Parts of Tennessee are still experiencing communications outages after a bomb allegedly exploded in downtown Nashville on Christmas Day, damaging an AT&T central office in the process.
The blast, which resulted in non-critical injuries but no known fatalities, affected police emergency systems in Tennessee, Kentucky, and Alabama, as well as Nashville's COVID-19 community hotline, and some hospital systems in Tennessee, South Carolina, and West Virginia, The Associated Press reports. One of the hospitals affected in Tennessee said it lost access to some of its systems, but was prepared "for situations like this" and "moved immediately to paper records" without "disruption to the delivery of patient care."
People living in the area have reported going a full day without cell or internet service.
Update: 24 hours now without cell or internet service. AT&T reports that a fire reignited at their facility overnight. Waiting of course to learn about the bomber and his/her motive, but we have definitely learned a lesson about the fragility of our regional communications. https://t.co/DQiIr6ljyx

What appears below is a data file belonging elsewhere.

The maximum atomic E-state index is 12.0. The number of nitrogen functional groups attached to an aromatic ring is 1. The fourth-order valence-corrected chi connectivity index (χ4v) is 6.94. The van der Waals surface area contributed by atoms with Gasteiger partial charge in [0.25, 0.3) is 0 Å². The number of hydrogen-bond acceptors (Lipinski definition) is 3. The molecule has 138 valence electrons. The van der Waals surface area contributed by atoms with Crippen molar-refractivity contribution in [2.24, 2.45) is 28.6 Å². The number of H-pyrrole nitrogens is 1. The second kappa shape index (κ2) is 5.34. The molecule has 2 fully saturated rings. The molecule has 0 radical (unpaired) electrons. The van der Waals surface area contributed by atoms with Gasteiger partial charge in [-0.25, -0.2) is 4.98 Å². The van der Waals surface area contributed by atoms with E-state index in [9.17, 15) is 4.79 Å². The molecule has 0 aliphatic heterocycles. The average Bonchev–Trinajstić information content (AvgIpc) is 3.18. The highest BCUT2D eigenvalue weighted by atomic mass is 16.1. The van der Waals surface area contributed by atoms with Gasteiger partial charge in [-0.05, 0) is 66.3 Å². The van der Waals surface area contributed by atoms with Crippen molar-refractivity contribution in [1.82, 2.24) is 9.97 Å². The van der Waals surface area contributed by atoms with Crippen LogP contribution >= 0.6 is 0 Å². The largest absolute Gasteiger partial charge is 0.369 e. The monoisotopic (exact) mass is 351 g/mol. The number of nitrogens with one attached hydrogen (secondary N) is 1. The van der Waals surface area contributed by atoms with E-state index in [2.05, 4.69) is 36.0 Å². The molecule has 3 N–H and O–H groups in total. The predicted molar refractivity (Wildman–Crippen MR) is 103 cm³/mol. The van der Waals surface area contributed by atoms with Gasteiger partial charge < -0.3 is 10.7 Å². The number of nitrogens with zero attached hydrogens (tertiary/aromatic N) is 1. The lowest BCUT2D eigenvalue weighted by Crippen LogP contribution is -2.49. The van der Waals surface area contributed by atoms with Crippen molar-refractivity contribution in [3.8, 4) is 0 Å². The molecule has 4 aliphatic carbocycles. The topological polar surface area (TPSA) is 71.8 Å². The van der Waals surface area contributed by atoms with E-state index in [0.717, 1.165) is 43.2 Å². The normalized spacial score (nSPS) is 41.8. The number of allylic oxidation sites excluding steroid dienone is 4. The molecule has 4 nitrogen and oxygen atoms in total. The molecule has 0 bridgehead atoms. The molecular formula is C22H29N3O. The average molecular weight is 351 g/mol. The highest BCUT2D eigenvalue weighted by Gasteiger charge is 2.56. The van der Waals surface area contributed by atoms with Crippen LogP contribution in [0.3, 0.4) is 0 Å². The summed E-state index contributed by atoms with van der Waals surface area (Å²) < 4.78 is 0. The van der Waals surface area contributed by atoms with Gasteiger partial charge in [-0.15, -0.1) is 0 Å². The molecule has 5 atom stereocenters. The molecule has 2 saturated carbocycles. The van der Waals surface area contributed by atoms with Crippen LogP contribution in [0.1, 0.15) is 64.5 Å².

— David French (@DavidAFrench) December 26, 2020
Law enforcement officials are convinced the bombing was intentional, but it's unclear if the AT&T building was targeted specifically.
As things stand, the FBI has taken the lead in the investigation. The agency has not settled on a motive or suspect(s), and the bureau is reportedly pursuing around 500 leads. Read more at The Associated Press.
NBC News: The FBI is pursuing approximately 500 leads and conducting interviews as the investigation into the Nashville bombing continues.
An FBI spokesperson says as of right now there are no arrests and nobody is in custody in connection with the bombing.
— Tom Winter (@Tom_Winter) December 26, 2020
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